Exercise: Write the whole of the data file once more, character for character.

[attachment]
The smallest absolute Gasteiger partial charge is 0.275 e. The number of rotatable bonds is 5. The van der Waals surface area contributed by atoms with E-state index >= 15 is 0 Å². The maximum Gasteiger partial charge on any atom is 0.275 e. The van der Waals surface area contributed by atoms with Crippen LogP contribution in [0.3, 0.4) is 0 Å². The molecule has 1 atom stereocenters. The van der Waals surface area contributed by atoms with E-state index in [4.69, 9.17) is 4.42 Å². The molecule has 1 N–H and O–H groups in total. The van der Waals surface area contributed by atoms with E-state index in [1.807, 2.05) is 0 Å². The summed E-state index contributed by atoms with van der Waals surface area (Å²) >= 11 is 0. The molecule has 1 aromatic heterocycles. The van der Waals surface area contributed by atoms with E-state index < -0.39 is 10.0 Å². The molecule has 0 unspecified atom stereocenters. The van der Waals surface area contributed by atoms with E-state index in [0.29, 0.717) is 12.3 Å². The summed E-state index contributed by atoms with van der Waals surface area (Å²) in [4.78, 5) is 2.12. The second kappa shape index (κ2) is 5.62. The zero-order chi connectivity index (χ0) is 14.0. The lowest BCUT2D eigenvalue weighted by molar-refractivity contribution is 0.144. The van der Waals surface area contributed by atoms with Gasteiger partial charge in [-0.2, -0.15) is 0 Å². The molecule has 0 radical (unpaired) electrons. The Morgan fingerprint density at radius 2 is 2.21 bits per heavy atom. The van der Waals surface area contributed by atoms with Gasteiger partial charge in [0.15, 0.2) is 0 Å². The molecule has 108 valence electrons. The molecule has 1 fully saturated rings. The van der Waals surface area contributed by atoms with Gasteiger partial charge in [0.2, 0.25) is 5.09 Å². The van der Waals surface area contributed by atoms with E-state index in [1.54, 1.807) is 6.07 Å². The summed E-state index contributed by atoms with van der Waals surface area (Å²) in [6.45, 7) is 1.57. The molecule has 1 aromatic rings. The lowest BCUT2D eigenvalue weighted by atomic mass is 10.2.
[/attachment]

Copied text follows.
The smallest absolute Gasteiger partial charge is 0.275 e. The number of rotatable bonds is 5. The van der Waals surface area contributed by atoms with E-state index >= 15 is 0 Å². The maximum Gasteiger partial charge on any atom is 0.275 e. The van der Waals surface area contributed by atoms with Crippen LogP contribution in [0.3, 0.4) is 0 Å². The molecule has 1 atom stereocenters. The van der Waals surface area contributed by atoms with E-state index in [4.69, 9.17) is 4.42 Å². The molecule has 1 N–H and O–H groups in total. The van der Waals surface area contributed by atoms with E-state index in [1.807, 2.05) is 0 Å². The summed E-state index contributed by atoms with van der Waals surface area (Å²) >= 11 is 0. The molecule has 1 aromatic heterocycles. The van der Waals surface area contributed by atoms with E-state index < -0.39 is 10.0 Å². The molecule has 0 unspecified atom stereocenters. The van der Waals surface area contributed by atoms with E-state index in [0.29, 0.717) is 12.3 Å². The summed E-state index contributed by atoms with van der Waals surface area (Å²) in [4.78, 5) is 2.12. The second kappa shape index (κ2) is 5.62. The zero-order chi connectivity index (χ0) is 14.0. The lowest BCUT2D eigenvalue weighted by molar-refractivity contribution is 0.144. The van der Waals surface area contributed by atoms with Gasteiger partial charge in [-0.2, -0.15) is 0 Å². The molecule has 0 radical (unpaired) electrons. The Morgan fingerprint density at radius 2 is 2.21 bits per heavy atom. The van der Waals surface area contributed by atoms with Gasteiger partial charge in [0.15, 0.2) is 0 Å². The molecule has 108 valence electrons. The molecule has 1 fully saturated rings. The van der Waals surface area contributed by atoms with Gasteiger partial charge in [0.2, 0.25) is 5.09 Å². The van der Waals surface area contributed by atoms with E-state index in [1.54, 1.807) is 6.07 Å². The summed E-state index contributed by atoms with van der Waals surface area (Å²) in [6.45, 7) is 1.57. The molecule has 1 aromatic rings. The lowest BCUT2D eigenvalue weighted by atomic mass is 10.2.